A lawsuit filed by the Free Patriotic Movement in Lebanon threatens the rebuilding of a Palestinian refugee camp.
Roman ruins put Nahr al Bared camp rebuild at risk
BEIRUT // The seemingly endless struggle by Lebanon's political factions to form a national unity government appears to have spilt over the efforts to rebuild a Palestinian refugee camp destroyed in 2007, as a major political party has filed a lawsuit to halt reconstruction. A lawsuit filed by the Free Patriotic Movement (FPM), led by the former general, Michel Aoun, demanded that the rebuilding of the Nahr al Bared camp be halted in order to protect Roman ruins that were discovered during the clean up of the 2007 siege, much to the anger of the camp's 20,000 former residents who are still displaced since the fighting.
The three-month assault on Nahr al Bared in the country's north saw the Lebanese Army raze the camp in order to root out Islamic militants from Fatah al Islam, an al Qa'eda-inspired group, resulting in the death of nearly 400 people. Gen Aoun, a prominent Christian politician aligned with the Hizbollah-led opposition, has been embroiled in a series of bitter disputes with the alliance led by prime minister-designate Saad Hariri that won June's parliamentary elections, leaving many Palestinians convinced that the lawsuit is merely part of a broader fight in which their homes have become collateral damage.
Upon the announcement that a Lebanese court had halted the reconstruction project last week, Palestinian factions took to the narrow streets of Lebanon's 13 refugee camps to strongly protest against the action, which they claim puts broken pottery and Gen Aoun's personal ambitions above their right to return to their homes after two years of living in deplorable conditions. "The Lebanese politicians are insisting on making Nahr al Bared a field to battle over their differences," said Ziad Hemo of the Popular Front for the Liberation of Palestine. "We Palestinians are just trying to stay away from this political game. We just want our camp back."
Numerous Palestinian representatives directly accused Gen Aoun of filing the lawsuit to damage the credibility of Mr Hariri, who, like most of the Palestinian refugees, is a Sunni Muslim. But even as they insist that the only motivation for Gen Aoun to pursue a lawsuit to keep tens of thousands of refugees homeless would be his political fight, they were at a loss to fully explain why he would support such a move.
"We were shocked to learn that the FPM lawsuit did not insist on only protecting the parts of the camp that might contain ruins, but that it demanded the entire reconstruction stop," Mr Hemo said. "He wants to keep children homeless to protect some broken pottery? There are far more important Roman ruins all over Lebanon but no one cares about these, only the ones directly beneath our children's feet."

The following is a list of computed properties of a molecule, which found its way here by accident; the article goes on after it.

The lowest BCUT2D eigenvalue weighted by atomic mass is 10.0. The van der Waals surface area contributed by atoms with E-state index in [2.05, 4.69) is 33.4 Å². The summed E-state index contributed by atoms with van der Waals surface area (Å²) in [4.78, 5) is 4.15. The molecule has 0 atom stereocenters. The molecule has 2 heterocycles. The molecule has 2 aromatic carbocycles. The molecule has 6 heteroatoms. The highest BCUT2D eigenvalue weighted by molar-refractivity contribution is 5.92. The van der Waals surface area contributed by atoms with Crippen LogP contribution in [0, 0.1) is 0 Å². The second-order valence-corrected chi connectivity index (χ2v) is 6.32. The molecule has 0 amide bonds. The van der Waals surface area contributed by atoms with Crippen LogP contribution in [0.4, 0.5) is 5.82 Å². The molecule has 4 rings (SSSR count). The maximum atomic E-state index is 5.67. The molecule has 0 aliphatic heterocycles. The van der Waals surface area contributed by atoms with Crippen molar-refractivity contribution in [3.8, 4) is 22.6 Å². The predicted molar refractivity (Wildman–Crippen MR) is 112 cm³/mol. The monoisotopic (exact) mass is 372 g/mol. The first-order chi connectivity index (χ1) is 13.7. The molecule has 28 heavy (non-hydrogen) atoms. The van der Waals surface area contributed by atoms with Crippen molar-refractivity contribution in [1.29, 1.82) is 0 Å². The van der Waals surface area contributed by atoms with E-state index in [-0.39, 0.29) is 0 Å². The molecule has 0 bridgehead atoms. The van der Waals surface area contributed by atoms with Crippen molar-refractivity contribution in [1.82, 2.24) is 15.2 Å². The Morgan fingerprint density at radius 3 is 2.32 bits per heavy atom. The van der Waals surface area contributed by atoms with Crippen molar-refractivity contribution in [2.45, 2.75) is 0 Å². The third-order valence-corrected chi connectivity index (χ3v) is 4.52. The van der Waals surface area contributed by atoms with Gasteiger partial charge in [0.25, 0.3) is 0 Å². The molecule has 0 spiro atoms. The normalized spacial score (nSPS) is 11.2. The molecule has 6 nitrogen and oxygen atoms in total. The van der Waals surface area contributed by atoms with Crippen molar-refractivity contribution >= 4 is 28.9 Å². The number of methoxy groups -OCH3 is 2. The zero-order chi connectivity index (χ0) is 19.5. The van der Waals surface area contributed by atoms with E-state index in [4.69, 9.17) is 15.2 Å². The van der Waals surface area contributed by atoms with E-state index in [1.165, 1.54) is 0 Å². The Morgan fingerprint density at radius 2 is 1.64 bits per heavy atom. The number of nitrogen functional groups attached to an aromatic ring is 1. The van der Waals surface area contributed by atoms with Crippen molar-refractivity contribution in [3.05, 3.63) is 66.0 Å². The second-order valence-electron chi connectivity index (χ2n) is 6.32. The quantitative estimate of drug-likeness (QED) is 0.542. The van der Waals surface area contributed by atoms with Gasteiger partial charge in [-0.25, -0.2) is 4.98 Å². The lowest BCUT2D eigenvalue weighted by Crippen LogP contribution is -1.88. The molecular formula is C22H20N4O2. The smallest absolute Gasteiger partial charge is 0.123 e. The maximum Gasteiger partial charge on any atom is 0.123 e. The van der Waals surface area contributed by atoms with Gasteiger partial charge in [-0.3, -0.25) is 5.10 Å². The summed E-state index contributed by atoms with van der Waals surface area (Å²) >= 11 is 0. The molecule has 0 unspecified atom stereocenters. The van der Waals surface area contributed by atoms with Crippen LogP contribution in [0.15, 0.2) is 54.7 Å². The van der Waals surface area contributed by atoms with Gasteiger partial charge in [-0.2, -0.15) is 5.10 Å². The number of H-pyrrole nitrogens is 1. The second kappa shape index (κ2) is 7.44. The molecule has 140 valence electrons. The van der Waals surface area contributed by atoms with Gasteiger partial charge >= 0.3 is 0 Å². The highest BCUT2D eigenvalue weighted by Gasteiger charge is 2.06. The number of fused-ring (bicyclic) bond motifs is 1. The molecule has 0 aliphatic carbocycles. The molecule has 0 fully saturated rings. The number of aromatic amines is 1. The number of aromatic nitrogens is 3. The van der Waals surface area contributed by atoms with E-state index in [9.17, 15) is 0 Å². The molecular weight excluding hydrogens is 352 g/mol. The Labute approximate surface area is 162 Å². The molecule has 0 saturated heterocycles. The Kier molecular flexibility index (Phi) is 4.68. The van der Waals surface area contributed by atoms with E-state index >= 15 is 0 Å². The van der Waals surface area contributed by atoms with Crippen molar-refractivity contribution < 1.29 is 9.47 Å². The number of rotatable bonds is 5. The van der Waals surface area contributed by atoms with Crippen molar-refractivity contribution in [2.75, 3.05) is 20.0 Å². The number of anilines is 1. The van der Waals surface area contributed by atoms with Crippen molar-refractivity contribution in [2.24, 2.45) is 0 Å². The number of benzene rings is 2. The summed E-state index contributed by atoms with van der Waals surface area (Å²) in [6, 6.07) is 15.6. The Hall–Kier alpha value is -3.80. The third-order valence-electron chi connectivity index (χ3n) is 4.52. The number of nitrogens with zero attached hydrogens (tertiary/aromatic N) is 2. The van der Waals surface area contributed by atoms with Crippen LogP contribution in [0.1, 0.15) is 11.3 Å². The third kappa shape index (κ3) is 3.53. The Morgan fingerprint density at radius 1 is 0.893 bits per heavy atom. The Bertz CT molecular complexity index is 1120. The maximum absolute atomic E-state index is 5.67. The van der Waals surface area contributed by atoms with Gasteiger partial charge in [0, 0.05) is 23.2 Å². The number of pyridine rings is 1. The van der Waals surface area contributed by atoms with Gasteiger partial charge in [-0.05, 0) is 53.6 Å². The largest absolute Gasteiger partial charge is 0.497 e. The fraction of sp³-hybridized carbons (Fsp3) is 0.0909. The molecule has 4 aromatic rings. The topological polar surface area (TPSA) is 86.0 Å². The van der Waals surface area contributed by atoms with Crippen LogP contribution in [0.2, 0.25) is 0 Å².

After the lawsuit succeeded last week, Khalil Mekawi of the Lebanese Palestinian Dialogue Committee held an urgent meeting with prime minister Fouad Siniora and warned the prime minister that this decision might cause outrage among Lebanon's estimated 250,000 Palestinian camp residents that could spill out across the country, leading to, in his words, "chaos". Rather than respond to the substance of the claim that Gen Aoun was putting politics and broken pottery above the right of the Palestinians to return to their homes, May Akl, a spokeswoman for the FPM, in response accused Mr Mekawi of demanding that Lebanon discard the ruins or face a civil war.
"What about my right to have a home over the rights of some Roman ruins?" asked Abu Ahmed, a resident of the camp, who has been living with relatives in the neighbouring Bedaawi camp for two years. "Is Aoun saying he prefers a civil war over not protecting some bricks buried underground?" Another Palestinian official said the ongoing burdens faced by the camp residents, including stringent security checks, harassment of civilians by the police and army and the imposition of a Lebanese army base in the centre of the camp itself, have already alienated residents from the Lebanese government. But this new development, in light of Lebanon's poor record of protecting archaeological sites around the country in the past, have left them beyond furious.
"The case caused a total freeze of the whole reconstruction plan of the camp," said Abdullah al Baraki, of the camp's support committee. "We refuse to have our camp as a mailbox for the Lebanese politicians so they can deliver messages to each other. We are not undermining the value of the ruins discovered, but we are asking how valuable are these ruins? Knowing that many ruins in Lebanon are being neglected, why these ones now?"
"It's not acceptable to humiliate each and every resident of the camp by the Lebanese army check points each time on the way in and on the way out of the camp," Mr Baraki added. "We need a solid and honest answer from the Lebanese politicians. Who has the decision [to rebuild]? We are being trapped and confused between the reconstruction, ruins, and the siege." firstname.lastname@example.org